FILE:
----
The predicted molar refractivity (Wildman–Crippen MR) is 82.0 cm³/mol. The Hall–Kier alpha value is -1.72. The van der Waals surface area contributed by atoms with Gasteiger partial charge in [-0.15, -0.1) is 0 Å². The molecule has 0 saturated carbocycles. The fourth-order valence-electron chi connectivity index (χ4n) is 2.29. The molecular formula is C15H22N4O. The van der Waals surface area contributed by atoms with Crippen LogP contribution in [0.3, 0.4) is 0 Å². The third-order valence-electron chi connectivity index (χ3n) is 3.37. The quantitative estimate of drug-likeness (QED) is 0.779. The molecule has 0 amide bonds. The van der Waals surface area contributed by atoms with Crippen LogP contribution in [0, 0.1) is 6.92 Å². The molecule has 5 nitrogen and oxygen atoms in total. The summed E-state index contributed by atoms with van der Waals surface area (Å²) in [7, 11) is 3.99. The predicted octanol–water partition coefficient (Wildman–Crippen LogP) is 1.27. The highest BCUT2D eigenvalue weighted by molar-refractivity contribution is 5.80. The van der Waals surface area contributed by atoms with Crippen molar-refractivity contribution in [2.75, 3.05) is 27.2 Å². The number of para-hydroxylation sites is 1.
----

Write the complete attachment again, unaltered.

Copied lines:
The predicted molar refractivity (Wildman–Crippen MR) is 82.0 cm³/mol. The Hall–Kier alpha value is -1.72. The van der Waals surface area contributed by atoms with Gasteiger partial charge in [-0.15, -0.1) is 0 Å². The molecule has 0 saturated carbocycles. The fourth-order valence-electron chi connectivity index (χ4n) is 2.29. The molecular formula is C15H22N4O. The van der Waals surface area contributed by atoms with Crippen LogP contribution in [0.3, 0.4) is 0 Å². The third-order valence-electron chi connectivity index (χ3n) is 3.37. The quantitative estimate of drug-likeness (QED) is 0.779. The molecule has 0 amide bonds. The van der Waals surface area contributed by atoms with Crippen LogP contribution in [0, 0.1) is 6.92 Å². The molecule has 5 nitrogen and oxygen atoms in total. The summed E-state index contributed by atoms with van der Waals surface area (Å²) in [7, 11) is 3.99. The predicted octanol–water partition coefficient (Wildman–Crippen LogP) is 1.27. The highest BCUT2D eigenvalue weighted by molar-refractivity contribution is 5.80. The van der Waals surface area contributed by atoms with Crippen molar-refractivity contribution in [2.75, 3.05) is 27.2 Å². The number of para-hydroxylation sites is 1.